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Avoiding Plant Diseases

Posted Jun. 1, 2000

This time of year we receive calls dealing with plant disease problems, mostly turfgrass, ornamental plants and trees. The call usually begins with a homeowner describing some type of abnormal growth pattern. (And my grandmother said I'd never get anywhere with my vivid imagination.) Even when horticulturists have a working understanding of the plants and knowledge of the different diseases that affect them, they can easily misidentify some diseases. It is always hard to diagnose and prescribe over the phone. Diagnoses are less difficult when plants are sent in with a note describing their history, including fertilizer and pesticide applications. Having the plant and this type of information on hand allows close observation and a more accurate diagnosis.

Often plants are placed close to each other and receive plenty of rainfall or irrigation, much like agronomic crops. High humidity and moderate temperatures can cause some plant disease symptoms. When you add little or no air movement to the high humidity and moderate temperature, plant diseases have an ideal opportunity to set up housekeeping.

Sometimes improper cultural practices, including misapplication of a herbicide, can foul up the plant's growth pattern and cause symptoms that look like disease.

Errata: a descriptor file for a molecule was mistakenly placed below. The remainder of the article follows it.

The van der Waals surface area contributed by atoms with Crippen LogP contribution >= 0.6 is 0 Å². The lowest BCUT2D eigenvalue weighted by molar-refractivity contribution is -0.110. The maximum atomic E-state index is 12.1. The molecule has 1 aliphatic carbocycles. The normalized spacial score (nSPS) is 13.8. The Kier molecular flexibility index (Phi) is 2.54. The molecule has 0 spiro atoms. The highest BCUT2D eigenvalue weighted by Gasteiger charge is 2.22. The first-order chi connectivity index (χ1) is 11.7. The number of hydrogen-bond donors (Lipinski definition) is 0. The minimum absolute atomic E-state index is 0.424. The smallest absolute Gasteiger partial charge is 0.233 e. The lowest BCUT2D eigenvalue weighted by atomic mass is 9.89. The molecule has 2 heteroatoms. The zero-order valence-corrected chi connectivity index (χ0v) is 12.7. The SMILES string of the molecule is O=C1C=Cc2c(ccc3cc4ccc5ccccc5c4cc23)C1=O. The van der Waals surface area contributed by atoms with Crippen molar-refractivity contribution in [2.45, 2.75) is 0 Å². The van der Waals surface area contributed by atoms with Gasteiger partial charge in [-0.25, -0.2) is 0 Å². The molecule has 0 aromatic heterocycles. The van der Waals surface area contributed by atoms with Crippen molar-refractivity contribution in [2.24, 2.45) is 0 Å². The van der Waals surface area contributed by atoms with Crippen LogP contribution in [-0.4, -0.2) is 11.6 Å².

Stress to plants can take the form of dry weather, long spells of excessive heat, or prolonged wetness from rain or irrigation. Wind damage, hail damage, or anything else that injures the plants can encourage stress-related problems. Let's look at the recent past in the life of most plants in this area. It has been rather stressful for them the last two years because of the long periods of heat and lack of rainfall. It is our job to lessen the forms of stress, which in time will lessen the stress in our lives.

How can we control plant protection? Some things we can do before planting will help alleviate many problems: selecting plants adapted to the area and specific sites, lowering the number of plants in one area to increase air flow, and practicing transplant aftercare. By carefully watching plants' growth and development, potential problems can be detected earlier. When chemical control of a problem is required, proper chemical selection and application rate are a must to ensure the safety of the plant or crop.

Both Oklahoma and Texas extension services have a publication dealing with proper plant selection for most plants. Both states also participate in a program of determining the adaptability of plants in different areas. Each publishes a "best plant list." In Oklahoma it is called "Oklahoma Proven"; in Texas, "Texas Superstar." These programs take a lot of the guesswork out of gardening.

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